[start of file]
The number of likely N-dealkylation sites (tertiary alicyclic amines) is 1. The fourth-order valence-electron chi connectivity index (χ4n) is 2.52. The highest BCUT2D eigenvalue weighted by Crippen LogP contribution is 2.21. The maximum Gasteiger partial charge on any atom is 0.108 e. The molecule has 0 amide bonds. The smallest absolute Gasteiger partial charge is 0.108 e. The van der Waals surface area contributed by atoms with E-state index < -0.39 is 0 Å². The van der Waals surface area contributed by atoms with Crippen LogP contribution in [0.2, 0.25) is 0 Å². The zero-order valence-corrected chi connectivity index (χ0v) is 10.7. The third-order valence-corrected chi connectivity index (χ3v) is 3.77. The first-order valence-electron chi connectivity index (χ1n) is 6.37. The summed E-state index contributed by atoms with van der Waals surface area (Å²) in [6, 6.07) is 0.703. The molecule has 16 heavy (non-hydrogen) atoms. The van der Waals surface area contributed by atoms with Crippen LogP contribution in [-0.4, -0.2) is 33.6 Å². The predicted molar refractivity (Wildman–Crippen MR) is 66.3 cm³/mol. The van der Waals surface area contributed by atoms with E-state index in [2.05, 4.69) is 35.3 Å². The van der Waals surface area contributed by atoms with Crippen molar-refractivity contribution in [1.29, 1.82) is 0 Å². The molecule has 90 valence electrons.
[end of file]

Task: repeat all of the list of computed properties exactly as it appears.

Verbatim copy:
The number of likely N-dealkylation sites (tertiary alicyclic amines) is 1. The fourth-order valence-electron chi connectivity index (χ4n) is 2.52. The highest BCUT2D eigenvalue weighted by Crippen LogP contribution is 2.21. The maximum Gasteiger partial charge on any atom is 0.108 e. The molecule has 0 amide bonds. The smallest absolute Gasteiger partial charge is 0.108 e. The van der Waals surface area contributed by atoms with E-state index < -0.39 is 0 Å². The van der Waals surface area contributed by atoms with Crippen LogP contribution in [0.2, 0.25) is 0 Å². The zero-order valence-corrected chi connectivity index (χ0v) is 10.7. The third-order valence-corrected chi connectivity index (χ3v) is 3.77. The first-order valence-electron chi connectivity index (χ1n) is 6.37. The summed E-state index contributed by atoms with van der Waals surface area (Å²) in [6, 6.07) is 0.703. The molecule has 16 heavy (non-hydrogen) atoms. The van der Waals surface area contributed by atoms with Crippen LogP contribution in [-0.4, -0.2) is 33.6 Å². The predicted molar refractivity (Wildman–Crippen MR) is 66.3 cm³/mol. The van der Waals surface area contributed by atoms with E-state index in [2.05, 4.69) is 35.3 Å². The van der Waals surface area contributed by atoms with Crippen molar-refractivity contribution in [1.29, 1.82) is 0 Å². The molecule has 90 valence electrons.